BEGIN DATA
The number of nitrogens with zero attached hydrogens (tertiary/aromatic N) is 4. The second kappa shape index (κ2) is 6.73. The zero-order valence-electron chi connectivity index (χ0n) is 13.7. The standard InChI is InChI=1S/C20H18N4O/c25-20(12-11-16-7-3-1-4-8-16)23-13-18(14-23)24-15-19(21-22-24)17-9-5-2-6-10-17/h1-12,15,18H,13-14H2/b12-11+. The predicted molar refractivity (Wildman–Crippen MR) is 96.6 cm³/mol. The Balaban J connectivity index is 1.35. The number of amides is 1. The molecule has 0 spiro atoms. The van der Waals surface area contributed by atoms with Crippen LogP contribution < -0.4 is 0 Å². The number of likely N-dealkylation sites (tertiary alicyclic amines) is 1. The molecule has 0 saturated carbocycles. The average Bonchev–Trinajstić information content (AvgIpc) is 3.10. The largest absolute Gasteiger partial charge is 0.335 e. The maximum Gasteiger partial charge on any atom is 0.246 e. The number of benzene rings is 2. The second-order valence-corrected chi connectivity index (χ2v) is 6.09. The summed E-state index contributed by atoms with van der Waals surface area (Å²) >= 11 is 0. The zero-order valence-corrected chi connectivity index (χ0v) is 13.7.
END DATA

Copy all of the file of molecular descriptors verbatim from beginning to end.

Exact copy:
The number of nitrogens with zero attached hydrogens (tertiary/aromatic N) is 4. The second kappa shape index (κ2) is 6.73. The zero-order valence-electron chi connectivity index (χ0n) is 13.7. The standard InChI is InChI=1S/C20H18N4O/c25-20(12-11-16-7-3-1-4-8-16)23-13-18(14-23)24-15-19(21-22-24)17-9-5-2-6-10-17/h1-12,15,18H,13-14H2/b12-11+. The predicted molar refractivity (Wildman–Crippen MR) is 96.6 cm³/mol. The Balaban J connectivity index is 1.35. The number of amides is 1. The molecule has 0 spiro atoms. The van der Waals surface area contributed by atoms with Crippen LogP contribution < -0.4 is 0 Å². The number of likely N-dealkylation sites (tertiary alicyclic amines) is 1. The molecule has 0 saturated carbocycles. The average Bonchev–Trinajstić information content (AvgIpc) is 3.10. The largest absolute Gasteiger partial charge is 0.335 e. The maximum Gasteiger partial charge on any atom is 0.246 e. The number of benzene rings is 2. The second-order valence-corrected chi connectivity index (χ2v) is 6.09. The summed E-state index contributed by atoms with van der Waals surface area (Å²) >= 11 is 0. The zero-order valence-corrected chi connectivity index (χ0v) is 13.7.